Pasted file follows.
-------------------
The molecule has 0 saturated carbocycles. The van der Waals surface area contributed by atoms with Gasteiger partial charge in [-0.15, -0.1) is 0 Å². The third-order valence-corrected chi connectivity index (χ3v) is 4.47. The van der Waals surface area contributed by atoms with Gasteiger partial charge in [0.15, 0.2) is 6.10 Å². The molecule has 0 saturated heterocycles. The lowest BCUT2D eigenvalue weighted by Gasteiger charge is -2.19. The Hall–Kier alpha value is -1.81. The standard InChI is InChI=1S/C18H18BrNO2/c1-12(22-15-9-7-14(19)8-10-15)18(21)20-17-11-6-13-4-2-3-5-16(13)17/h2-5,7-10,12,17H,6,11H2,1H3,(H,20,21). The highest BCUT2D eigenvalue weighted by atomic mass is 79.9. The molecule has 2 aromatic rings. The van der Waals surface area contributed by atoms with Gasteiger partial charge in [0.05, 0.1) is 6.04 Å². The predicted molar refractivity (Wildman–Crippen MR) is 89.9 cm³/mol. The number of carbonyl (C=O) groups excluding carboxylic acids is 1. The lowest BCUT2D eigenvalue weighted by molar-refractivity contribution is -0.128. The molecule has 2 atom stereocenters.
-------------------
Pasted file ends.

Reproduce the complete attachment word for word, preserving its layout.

The molecule has 0 saturated carbocycles. The van der Waals surface area contributed by atoms with Gasteiger partial charge in [-0.15, -0.1) is 0 Å². The third-order valence-corrected chi connectivity index (χ3v) is 4.47. The van der Waals surface area contributed by atoms with Gasteiger partial charge in [0.15, 0.2) is 6.10 Å². The molecule has 0 saturated heterocycles. The lowest BCUT2D eigenvalue weighted by Gasteiger charge is -2.19. The Hall–Kier alpha value is -1.81. The standard InChI is InChI=1S/C18H18BrNO2/c1-12(22-15-9-7-14(19)8-10-15)18(21)20-17-11-6-13-4-2-3-5-16(13)17/h2-5,7-10,12,17H,6,11H2,1H3,(H,20,21). The highest BCUT2D eigenvalue weighted by atomic mass is 79.9. The molecule has 2 aromatic rings. The van der Waals surface area contributed by atoms with Gasteiger partial charge in [0.05, 0.1) is 6.04 Å². The predicted molar refractivity (Wildman–Crippen MR) is 89.9 cm³/mol. The number of carbonyl (C=O) groups excluding carboxylic acids is 1. The lowest BCUT2D eigenvalue weighted by molar-refractivity contribution is -0.128. The molecule has 2 atom stereocenters.